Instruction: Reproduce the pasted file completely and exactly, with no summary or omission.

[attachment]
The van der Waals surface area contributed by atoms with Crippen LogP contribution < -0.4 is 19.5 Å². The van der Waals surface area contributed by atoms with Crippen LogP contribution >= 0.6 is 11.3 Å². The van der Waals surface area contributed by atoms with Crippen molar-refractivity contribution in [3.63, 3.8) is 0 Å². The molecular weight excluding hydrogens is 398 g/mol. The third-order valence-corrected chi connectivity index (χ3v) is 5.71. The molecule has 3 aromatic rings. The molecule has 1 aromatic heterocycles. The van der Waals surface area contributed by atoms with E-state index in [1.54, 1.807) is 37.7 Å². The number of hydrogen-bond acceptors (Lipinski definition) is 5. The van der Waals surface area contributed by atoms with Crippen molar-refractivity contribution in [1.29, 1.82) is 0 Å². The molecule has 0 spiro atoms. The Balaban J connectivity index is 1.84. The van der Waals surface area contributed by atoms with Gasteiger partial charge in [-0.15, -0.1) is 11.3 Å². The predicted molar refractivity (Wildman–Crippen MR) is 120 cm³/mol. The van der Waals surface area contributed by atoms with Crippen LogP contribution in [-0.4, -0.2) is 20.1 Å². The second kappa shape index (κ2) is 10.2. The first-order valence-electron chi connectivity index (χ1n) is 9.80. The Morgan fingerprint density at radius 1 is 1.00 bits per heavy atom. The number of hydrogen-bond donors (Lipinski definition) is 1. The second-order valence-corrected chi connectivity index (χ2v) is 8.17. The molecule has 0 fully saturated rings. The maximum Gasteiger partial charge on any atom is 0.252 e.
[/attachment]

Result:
The van der Waals surface area contributed by atoms with Crippen LogP contribution < -0.4 is 19.5 Å². The van der Waals surface area contributed by atoms with Crippen LogP contribution >= 0.6 is 11.3 Å². The van der Waals surface area contributed by atoms with Crippen molar-refractivity contribution in [3.63, 3.8) is 0 Å². The molecular weight excluding hydrogens is 398 g/mol. The third-order valence-corrected chi connectivity index (χ3v) is 5.71. The molecule has 3 aromatic rings. The molecule has 1 aromatic heterocycles. The van der Waals surface area contributed by atoms with E-state index in [1.54, 1.807) is 37.7 Å². The number of hydrogen-bond acceptors (Lipinski definition) is 5. The van der Waals surface area contributed by atoms with Crippen molar-refractivity contribution in [1.29, 1.82) is 0 Å². The molecule has 0 spiro atoms. The Balaban J connectivity index is 1.84. The van der Waals surface area contributed by atoms with Gasteiger partial charge in [-0.15, -0.1) is 11.3 Å². The predicted molar refractivity (Wildman–Crippen MR) is 120 cm³/mol. The van der Waals surface area contributed by atoms with Crippen LogP contribution in [-0.4, -0.2) is 20.1 Å². The second kappa shape index (κ2) is 10.2. The first-order valence-electron chi connectivity index (χ1n) is 9.80. The Morgan fingerprint density at radius 1 is 1.00 bits per heavy atom. The number of hydrogen-bond donors (Lipinski definition) is 1. The second-order valence-corrected chi connectivity index (χ2v) is 8.17. The molecule has 0 fully saturated rings. The maximum Gasteiger partial charge on any atom is 0.252 e.